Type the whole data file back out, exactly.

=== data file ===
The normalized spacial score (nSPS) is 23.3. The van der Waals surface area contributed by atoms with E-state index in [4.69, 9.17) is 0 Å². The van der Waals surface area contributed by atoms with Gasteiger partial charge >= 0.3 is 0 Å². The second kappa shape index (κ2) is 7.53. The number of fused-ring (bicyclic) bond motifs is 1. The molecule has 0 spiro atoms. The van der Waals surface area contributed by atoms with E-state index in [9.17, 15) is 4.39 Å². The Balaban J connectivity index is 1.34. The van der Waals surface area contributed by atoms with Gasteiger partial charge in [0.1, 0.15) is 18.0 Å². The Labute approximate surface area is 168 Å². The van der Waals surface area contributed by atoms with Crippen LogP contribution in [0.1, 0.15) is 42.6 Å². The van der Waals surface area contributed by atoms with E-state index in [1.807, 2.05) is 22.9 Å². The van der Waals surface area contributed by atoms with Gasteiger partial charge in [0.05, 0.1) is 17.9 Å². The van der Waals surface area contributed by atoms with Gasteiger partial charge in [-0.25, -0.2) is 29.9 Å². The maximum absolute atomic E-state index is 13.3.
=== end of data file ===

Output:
The normalized spacial score (nSPS) is 23.3. The van der Waals surface area contributed by atoms with E-state index in [4.69, 9.17) is 0 Å². The van der Waals surface area contributed by atoms with Gasteiger partial charge >= 0.3 is 0 Å². The second kappa shape index (κ2) is 7.53. The number of fused-ring (bicyclic) bond motifs is 1. The molecule has 0 spiro atoms. The van der Waals surface area contributed by atoms with E-state index in [9.17, 15) is 4.39 Å². The Balaban J connectivity index is 1.34. The van der Waals surface area contributed by atoms with Gasteiger partial charge in [0.1, 0.15) is 18.0 Å². The Labute approximate surface area is 168 Å². The van der Waals surface area contributed by atoms with Crippen LogP contribution in [0.1, 0.15) is 42.6 Å². The van der Waals surface area contributed by atoms with E-state index in [1.807, 2.05) is 22.9 Å². The van der Waals surface area contributed by atoms with Gasteiger partial charge in [0.05, 0.1) is 17.9 Å². The van der Waals surface area contributed by atoms with Gasteiger partial charge in [-0.25, -0.2) is 29.9 Å². The maximum absolute atomic E-state index is 13.3.